Sea Creatures, a series of cocktails at O Pedro. The mixologist combines the best of Goan bar staples with his own fertile imagination.
Chef Zac studied Hotel Management in Manipal, before travelling to the Culinary Institute of America, which, he recalls, had 52 kitchens and an inventory worth one million dollars a year. To pay for his education, he edited the local newspaper and tutored students in English and Maths. His next stop: Le Bernadin, a three Michelin-starred restaurant often featured in the 50 Best Restaurants list. He had to start right at the bottom, working the complete shift, serving 300 people a night. But the atmosphere, he says, had been nurturing. He subsequently returned to India and in 2011, began working with Chef Manu Chandra at Olive Bar and Kitchen in Mumbai.
Chef Zac, who cut his teeth cooking European fare, had an epiphany on a culinary trip to Europe three years later: he wanted to explore and cook indigenous cuisine, much like the Europeans cook theirs, and felt the urge to open a modern Kerala restaurant. But first, he had to understand Indian food, so he travelled through India for two months.
“Six years ago, most people didn’t know what theplas were outside of Gujarati circles. We made them the base for pulled pork tacos, giving the Mexican staple a novel Indian turn.” - Chef Floyd Cardoz
The interview with Chef Cardoz a few months after returning to India was, perhaps, the perfect alignment of stars. The quartet came together under the company name Hunger Inc. For Chef Zac though, this was just the beginning of a long journey of discovering Indian ingredients and cooking styles which he knew little of back then. And the only way he knew how to get acquainted was to travel across more than 15 states, mining each for ingredients, cuisines and stories. Even today, Chef Zac travels extensively, documenting his food and travel journeys on his Instagram account, which has over 43k followers. His Instagram reveals that he has travelled extensively through some of India’s remotest parts, from the northeast to the east, through states such as Tamil Nadu and Odisha.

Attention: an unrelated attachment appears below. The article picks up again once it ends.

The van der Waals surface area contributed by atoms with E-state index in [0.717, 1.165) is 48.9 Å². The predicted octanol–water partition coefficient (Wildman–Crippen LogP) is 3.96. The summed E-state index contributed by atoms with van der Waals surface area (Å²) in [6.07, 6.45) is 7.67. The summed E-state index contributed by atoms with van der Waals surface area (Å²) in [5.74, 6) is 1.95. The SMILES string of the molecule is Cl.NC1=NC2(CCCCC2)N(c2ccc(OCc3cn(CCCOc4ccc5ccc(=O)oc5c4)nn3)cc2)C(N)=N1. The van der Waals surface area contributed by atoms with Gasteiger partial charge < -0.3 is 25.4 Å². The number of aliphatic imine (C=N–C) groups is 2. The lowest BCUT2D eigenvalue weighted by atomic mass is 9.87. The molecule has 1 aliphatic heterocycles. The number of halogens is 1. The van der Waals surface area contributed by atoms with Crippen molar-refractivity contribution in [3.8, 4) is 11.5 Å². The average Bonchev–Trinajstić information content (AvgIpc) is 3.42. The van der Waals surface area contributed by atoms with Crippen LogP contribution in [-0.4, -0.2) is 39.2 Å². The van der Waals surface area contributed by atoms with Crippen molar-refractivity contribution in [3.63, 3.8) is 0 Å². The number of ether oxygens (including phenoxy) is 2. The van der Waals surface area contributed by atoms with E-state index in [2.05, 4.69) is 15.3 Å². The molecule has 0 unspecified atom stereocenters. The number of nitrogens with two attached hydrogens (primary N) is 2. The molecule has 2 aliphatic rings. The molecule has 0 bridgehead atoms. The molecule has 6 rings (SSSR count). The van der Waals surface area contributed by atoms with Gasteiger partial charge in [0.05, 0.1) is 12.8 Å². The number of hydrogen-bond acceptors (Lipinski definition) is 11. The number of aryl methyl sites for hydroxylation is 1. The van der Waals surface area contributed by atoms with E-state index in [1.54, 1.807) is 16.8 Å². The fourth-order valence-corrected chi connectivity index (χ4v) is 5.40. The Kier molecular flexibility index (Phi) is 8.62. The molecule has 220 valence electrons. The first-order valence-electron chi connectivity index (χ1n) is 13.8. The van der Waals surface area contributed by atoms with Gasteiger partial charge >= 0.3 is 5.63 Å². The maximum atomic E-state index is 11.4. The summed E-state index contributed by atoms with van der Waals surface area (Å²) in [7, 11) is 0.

On his purposeful domestic jaunts, he has discovered a bounty of ingredients such as black rice from Tamil Nadu and almond-shaped baby potatoes from Assam. Some of the dishes he sampled on the road made it to TBC’s menu: Kottu Paratha in Tuticorin (fried paratha with chicken curry and egg) and Bakla Bath (fermented cold rice) . Chef Zac was especially pleased with a Nagaland sesame pork curry made with pork innards and pork blood.
Chef Cardoz also drew from his Sindhi wife’sarsenal, inducting Arbi Tuk with it’s crispy texture and sweet and sour flavourbalance, in the menu. He confessed that many of the dishes had to be adapted,but without undermining the original flavours. “Six years ago, most peopledidn’t know what theplas were outside of Gujarati circles. We didn’t just puttheplas on the menu but made them the base for pulled pork tacos, giving theMexican staple a novel Indian turn. Grilled dhoklas added a smoky dimensionthat unlocked flavours,” he says. Similarly, an Indore street delight, Bhutteka Kees, a porridge-like dish containing corn and milk served with gratedcoconut and lime juice, was reinterpreted as a crispy polenta-like stick. Foodchronicler and blogger Sameer Malkani says that TBC and O Pedro have maderegional food fun and quirky, and allowed diners to relive memories throughdishes that have been plucked from homes.
Ironically, one of TBC’s famous dishes, Kejriwal Toast, has no traditional roots. Wellington Gymkhana’s modern classic, the dish — fried egg atop a toast generously slathered with melted cheese — is TBC’s nod to the famous dish named after a former club member, Devi Prasad Kejriwal. He is said to have requested the Gymkhana chefs for an egg-and-cheese toast cooked his way so frequently, that they put it on the menu and named it after him. “What endears these dishes to our guests is our approach of working not just with recipes but with flavours that they associate with, what they grew up tasting. For some, it is pure edible nostalgia,” says Chef Cardoz. Over the years, TBC’s menu has evolved to absorb diverse regional cuisines such as Kashmir, Rajasthan, Bihar, Tamil Nadu and Assam. The most recent inductee is Odisha, after Chef Zac’s visit to the eastern state. The current menu represents at least 18 states. “The accent on regionality for us is a concerted effort to preserve cuisine culture and history that hasn’t been documented and is receding from contemporary memory.”